Is Indian artillery set to boom?

Two locally developed artillery pieces – the ATAGS and Dhanush – participated in a live demonstration at the DefExpo 2018 exhibition in Chennai. Although they are not yet in production, there are positive signals that the Indian Army’s artillery fleet is finally in for a boost, after failing to see any new weapons added in more than three decades.
The Advanced Towed Artillery Gun System (ATAGS), pictured above, is a 155mm L/52 towed howitzer with limited self-propelled capability via a 110kW auxiliary engine. Two prototypes exist and two more are in the process of being integrated.
The Armament Research & Development Establishment (ARDE), part of the Defence Research and Development Organisation (DRDO), is in charge of the project that began in 2012. Notably, the ATAGS is being developed in conjunction with two primary private companies – Tata Power SED and Bharat Forge/Kalyani Strategic Systems.
Both have created prototypes of the ATAGS, with minor differences, although overall Kalyani is responsible for the gun system, while Tata Power SED takes care of the display, sights and fire control system.
Having two companies building prototypes is seen as a risk mitigation measure. Furthermore, if two companies are selected for production, it will permit faster rates, plus it will prevent future production residing in only one private company.
Firing tests in Rajasthan achieved a commendable range of 47.2km using a base-bleed round. After already completing desert, high-altitude and cold-weather tests, the army will conduct further trials of the ATAGS this year.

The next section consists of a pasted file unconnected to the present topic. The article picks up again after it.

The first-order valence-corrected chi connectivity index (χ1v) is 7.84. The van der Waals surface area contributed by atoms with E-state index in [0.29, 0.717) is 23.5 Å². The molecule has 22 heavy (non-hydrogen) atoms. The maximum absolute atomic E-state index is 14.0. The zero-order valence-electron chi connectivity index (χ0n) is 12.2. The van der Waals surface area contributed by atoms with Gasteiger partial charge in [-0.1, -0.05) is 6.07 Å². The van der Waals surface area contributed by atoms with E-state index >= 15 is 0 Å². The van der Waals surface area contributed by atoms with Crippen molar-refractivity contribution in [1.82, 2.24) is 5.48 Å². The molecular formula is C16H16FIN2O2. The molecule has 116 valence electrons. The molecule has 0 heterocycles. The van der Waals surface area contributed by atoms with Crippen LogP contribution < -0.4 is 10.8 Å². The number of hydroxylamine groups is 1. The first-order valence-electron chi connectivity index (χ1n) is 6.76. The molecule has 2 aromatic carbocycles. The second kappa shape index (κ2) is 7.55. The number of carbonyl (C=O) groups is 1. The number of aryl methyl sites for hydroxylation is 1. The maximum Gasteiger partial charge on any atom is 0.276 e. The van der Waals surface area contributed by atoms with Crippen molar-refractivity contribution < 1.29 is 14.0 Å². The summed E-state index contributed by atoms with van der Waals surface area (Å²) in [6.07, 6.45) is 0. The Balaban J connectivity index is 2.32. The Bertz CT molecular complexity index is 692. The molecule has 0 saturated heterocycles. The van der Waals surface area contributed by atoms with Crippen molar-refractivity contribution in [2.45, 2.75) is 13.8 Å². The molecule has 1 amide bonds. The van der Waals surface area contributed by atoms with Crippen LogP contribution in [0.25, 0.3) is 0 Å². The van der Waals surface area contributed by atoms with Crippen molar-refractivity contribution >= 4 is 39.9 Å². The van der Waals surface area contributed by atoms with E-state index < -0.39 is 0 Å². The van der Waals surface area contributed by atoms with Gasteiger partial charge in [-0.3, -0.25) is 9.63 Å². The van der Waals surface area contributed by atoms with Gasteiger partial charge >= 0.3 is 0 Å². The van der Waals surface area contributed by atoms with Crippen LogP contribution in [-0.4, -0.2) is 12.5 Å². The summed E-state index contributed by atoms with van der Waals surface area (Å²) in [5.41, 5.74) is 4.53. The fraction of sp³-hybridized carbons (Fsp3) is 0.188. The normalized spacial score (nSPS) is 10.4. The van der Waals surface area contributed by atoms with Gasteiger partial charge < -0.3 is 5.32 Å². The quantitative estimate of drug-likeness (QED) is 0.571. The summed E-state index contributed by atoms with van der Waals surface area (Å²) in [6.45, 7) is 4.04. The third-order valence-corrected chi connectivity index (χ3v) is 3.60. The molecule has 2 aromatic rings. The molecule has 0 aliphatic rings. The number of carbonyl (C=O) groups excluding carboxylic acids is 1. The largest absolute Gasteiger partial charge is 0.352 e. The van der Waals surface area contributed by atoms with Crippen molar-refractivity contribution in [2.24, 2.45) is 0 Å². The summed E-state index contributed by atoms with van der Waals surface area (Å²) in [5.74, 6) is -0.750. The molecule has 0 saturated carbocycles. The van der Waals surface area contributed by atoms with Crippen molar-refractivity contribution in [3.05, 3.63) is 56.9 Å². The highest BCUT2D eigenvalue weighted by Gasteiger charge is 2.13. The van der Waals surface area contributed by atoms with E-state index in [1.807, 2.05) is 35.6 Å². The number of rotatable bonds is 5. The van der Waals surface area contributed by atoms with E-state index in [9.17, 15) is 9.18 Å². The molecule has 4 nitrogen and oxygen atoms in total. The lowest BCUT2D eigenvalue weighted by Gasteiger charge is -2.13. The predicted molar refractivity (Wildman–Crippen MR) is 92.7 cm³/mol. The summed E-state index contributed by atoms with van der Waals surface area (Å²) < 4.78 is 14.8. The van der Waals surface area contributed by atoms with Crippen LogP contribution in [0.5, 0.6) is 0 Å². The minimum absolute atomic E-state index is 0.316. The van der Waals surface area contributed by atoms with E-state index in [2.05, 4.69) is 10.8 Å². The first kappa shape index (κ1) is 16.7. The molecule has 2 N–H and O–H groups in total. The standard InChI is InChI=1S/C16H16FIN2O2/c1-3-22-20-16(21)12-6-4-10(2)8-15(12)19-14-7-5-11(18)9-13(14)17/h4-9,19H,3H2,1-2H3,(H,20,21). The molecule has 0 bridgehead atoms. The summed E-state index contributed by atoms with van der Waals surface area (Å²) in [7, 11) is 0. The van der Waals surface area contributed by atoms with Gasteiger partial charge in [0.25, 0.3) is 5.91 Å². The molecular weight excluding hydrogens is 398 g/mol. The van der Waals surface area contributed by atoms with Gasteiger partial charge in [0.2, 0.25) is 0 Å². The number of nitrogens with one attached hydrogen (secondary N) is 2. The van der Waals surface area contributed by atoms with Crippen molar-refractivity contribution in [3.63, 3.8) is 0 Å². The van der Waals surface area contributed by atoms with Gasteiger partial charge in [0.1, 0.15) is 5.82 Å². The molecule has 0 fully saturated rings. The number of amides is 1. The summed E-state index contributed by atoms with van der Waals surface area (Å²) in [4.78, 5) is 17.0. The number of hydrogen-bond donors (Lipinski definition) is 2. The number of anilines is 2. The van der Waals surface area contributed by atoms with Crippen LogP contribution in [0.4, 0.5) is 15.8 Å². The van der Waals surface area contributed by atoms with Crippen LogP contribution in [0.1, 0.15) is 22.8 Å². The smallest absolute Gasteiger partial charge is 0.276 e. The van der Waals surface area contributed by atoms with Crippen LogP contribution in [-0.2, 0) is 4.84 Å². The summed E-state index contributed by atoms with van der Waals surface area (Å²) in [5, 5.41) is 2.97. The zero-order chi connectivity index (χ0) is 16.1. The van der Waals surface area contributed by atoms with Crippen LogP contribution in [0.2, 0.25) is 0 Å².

Of note, the gun uses all-electric drive, with no hydraulics involved. An ARDE spokesman said this had the advantages of being quiet, more reliable and requiring less maintenance. Another innovation is that the ammunition tray holds six rounds as well as one in the breech. That means the weapon can fire five rounds within 45 seconds.
Moving on to the other artillery piece being demonstrated, the Dhanush is an Indian development of the Bofors FH-77B 155mm L/45 towed howitzer. The Ordnance Factory Board (OFB) is in charge of this project that kicked off in 2012.
The army needs 114 such guns, although when three Dhanush guns experienced muzzle brake failures during testing in July 2017, this delalyed the project.
The needs are tremendous. In all, the Indian Army needs some 3,000 artillery pieces to equip approximately 200 artillery regiments by 2027.

In terms of SPHs, Larsen & Toubro (L&T) is building 100 K9 Vajra-T systems under a May 2017 contract, these based on the Hanwha K9 from South Korea. This project is remarkable in its speed – fewer than six years from global tender to contract.
The first ten K9s are being built in South Korea, with the remaining 90 assembled in India with 50% or more local content. L&T produces or installs the air-conditioning, autoloader, NBC system, hull, turret, ammunition handling system and tracks. However, the barrel and breech come from Hanwha.
An L&T official said the first Vajra-T will be handed over to the Indian Army ‘within a few weeks’.
Elsewhere, India finally concluded a deal for 145 M777A2 lightweight towed howitzers from BAE Systems in November 2016. Mahindra and Mahindra is developing the assembly, integration and test facility in India for the M777.
As a potential competitor, Kalyani exhibited its 155mm L/39 ULH ultra-lightweight towed howitzer with conventional recoil at DefExpo 2018. Available for probably half the price of an M777A2, the company funded the project itself and hopes to score sales from the Indian Army in the future.
The ULH achieved a range of 24.7km, rising to 30km with extended-range rounds, during tests in March this year. It requires a crew of six and can be ready for firing within a minute of arrival. Using materials such as titanium, it weighs less than 4.8t.
A self-propelled version of the ULH mounted on a truck is also available. Known as the 4×4 Armoured Gun-Mounted Vehicle (AGMV), it possesses a hybr

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